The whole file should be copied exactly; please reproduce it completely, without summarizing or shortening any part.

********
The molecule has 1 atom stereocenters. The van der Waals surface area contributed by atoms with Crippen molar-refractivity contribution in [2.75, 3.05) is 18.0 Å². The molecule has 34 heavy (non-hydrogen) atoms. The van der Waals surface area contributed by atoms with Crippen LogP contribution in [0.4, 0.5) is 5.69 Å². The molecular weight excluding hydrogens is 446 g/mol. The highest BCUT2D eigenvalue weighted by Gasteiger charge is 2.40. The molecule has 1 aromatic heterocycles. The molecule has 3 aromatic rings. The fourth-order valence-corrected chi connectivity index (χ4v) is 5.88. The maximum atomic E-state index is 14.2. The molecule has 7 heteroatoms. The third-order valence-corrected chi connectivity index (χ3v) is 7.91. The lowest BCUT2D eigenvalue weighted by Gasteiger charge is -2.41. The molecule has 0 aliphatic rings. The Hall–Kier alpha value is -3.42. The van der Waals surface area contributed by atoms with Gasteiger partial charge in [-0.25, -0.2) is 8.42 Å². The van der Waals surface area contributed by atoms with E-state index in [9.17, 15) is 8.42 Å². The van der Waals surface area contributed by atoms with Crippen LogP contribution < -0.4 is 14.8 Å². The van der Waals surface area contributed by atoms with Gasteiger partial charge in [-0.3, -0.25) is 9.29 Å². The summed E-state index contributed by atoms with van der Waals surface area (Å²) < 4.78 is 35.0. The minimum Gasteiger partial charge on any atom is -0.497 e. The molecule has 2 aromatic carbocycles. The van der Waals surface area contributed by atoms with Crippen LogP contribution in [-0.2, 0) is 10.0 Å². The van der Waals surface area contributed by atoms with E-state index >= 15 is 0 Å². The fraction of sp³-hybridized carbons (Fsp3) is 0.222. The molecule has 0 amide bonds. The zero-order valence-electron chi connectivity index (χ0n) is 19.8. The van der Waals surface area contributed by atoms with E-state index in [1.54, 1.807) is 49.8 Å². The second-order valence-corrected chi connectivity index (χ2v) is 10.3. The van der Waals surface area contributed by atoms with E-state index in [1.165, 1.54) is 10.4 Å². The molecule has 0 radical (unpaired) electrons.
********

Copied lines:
The molecule has 1 atom stereocenters. The van der Waals surface area contributed by atoms with Crippen molar-refractivity contribution in [2.75, 3.05) is 18.0 Å². The molecule has 34 heavy (non-hydrogen) atoms. The van der Waals surface area contributed by atoms with Crippen LogP contribution in [0.4, 0.5) is 5.69 Å². The molecular weight excluding hydrogens is 446 g/mol. The highest BCUT2D eigenvalue weighted by Gasteiger charge is 2.40. The molecule has 1 aromatic heterocycles. The molecule has 3 aromatic rings. The fourth-order valence-corrected chi connectivity index (χ4v) is 5.88. The maximum atomic E-state index is 14.2. The molecule has 7 heteroatoms. The third-order valence-corrected chi connectivity index (χ3v) is 7.91. The lowest BCUT2D eigenvalue weighted by Gasteiger charge is -2.41. The molecule has 0 aliphatic rings. The Hall–Kier alpha value is -3.42. The van der Waals surface area contributed by atoms with Gasteiger partial charge in [-0.25, -0.2) is 8.42 Å². The van der Waals surface area contributed by atoms with E-state index in [9.17, 15) is 8.42 Å². The van der Waals surface area contributed by atoms with Crippen LogP contribution < -0.4 is 14.8 Å². The van der Waals surface area contributed by atoms with Gasteiger partial charge in [-0.3, -0.25) is 9.29 Å². The summed E-state index contributed by atoms with van der Waals surface area (Å²) < 4.78 is 35.0. The minimum Gasteiger partial charge on any atom is -0.497 e. The molecule has 2 aromatic carbocycles. The van der Waals surface area contributed by atoms with Crippen LogP contribution in [-0.2, 0) is 10.0 Å². The van der Waals surface area contributed by atoms with E-state index >= 15 is 0 Å². The fraction of sp³-hybridized carbons (Fsp3) is 0.222. The molecule has 0 amide bonds. The zero-order valence-electron chi connectivity index (χ0n) is 19.8. The van der Waals surface area contributed by atoms with E-state index in [1.54, 1.807) is 49.8 Å². The second-order valence-corrected chi connectivity index (χ2v) is 10.3. The van der Waals surface area contributed by atoms with E-state index in [1.165, 1.54) is 10.4 Å². The molecule has 0 radical (unpaired) electrons.